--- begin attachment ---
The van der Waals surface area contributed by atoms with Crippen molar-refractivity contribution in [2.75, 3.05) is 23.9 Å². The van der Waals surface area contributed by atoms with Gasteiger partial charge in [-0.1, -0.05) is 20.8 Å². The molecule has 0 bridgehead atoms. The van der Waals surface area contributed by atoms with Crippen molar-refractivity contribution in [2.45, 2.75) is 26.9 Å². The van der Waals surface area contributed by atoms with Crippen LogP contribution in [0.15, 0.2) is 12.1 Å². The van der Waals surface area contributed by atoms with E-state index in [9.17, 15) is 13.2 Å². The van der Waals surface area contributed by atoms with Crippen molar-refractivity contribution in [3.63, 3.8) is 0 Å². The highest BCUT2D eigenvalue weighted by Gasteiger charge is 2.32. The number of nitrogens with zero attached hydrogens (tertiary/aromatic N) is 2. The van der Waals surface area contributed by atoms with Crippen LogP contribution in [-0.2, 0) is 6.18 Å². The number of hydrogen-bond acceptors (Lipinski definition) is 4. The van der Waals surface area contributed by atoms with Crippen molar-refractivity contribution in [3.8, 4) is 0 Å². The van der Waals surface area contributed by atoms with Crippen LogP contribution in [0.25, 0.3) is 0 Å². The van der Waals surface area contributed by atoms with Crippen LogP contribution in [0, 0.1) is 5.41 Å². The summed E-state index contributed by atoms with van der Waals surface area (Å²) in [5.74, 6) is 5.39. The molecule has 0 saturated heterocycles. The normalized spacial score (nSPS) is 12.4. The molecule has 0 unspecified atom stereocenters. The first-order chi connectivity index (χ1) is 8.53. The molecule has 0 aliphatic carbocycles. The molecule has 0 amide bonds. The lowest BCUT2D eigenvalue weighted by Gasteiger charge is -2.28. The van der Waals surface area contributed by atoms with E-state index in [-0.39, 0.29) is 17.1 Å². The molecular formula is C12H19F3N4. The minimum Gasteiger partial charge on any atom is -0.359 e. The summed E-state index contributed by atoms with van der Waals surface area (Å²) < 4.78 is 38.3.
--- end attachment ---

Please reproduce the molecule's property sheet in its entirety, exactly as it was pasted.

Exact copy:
The van der Waals surface area contributed by atoms with Crippen molar-refractivity contribution in [2.75, 3.05) is 23.9 Å². The van der Waals surface area contributed by atoms with Gasteiger partial charge in [-0.1, -0.05) is 20.8 Å². The molecule has 0 bridgehead atoms. The van der Waals surface area contributed by atoms with Crippen molar-refractivity contribution in [2.45, 2.75) is 26.9 Å². The van der Waals surface area contributed by atoms with Crippen LogP contribution in [0.15, 0.2) is 12.1 Å². The van der Waals surface area contributed by atoms with E-state index in [9.17, 15) is 13.2 Å². The van der Waals surface area contributed by atoms with Crippen molar-refractivity contribution in [3.63, 3.8) is 0 Å². The highest BCUT2D eigenvalue weighted by Gasteiger charge is 2.32. The number of nitrogens with zero attached hydrogens (tertiary/aromatic N) is 2. The van der Waals surface area contributed by atoms with Crippen LogP contribution in [-0.2, 0) is 6.18 Å². The number of hydrogen-bond acceptors (Lipinski definition) is 4. The van der Waals surface area contributed by atoms with Crippen molar-refractivity contribution in [3.8, 4) is 0 Å². The van der Waals surface area contributed by atoms with Crippen LogP contribution in [0.25, 0.3) is 0 Å². The van der Waals surface area contributed by atoms with Crippen LogP contribution in [0, 0.1) is 5.41 Å². The summed E-state index contributed by atoms with van der Waals surface area (Å²) in [5.74, 6) is 5.39. The molecule has 0 saturated heterocycles. The normalized spacial score (nSPS) is 12.4. The molecule has 0 unspecified atom stereocenters. The first-order chi connectivity index (χ1) is 8.53. The molecule has 0 aliphatic carbocycles. The molecule has 0 amide bonds. The lowest BCUT2D eigenvalue weighted by Gasteiger charge is -2.28. The van der Waals surface area contributed by atoms with E-state index in [-0.39, 0.29) is 17.1 Å². The molecular formula is C12H19F3N4. The minimum Gasteiger partial charge on any atom is -0.359 e. The summed E-state index contributed by atoms with van der Waals surface area (Å²) < 4.78 is 38.3.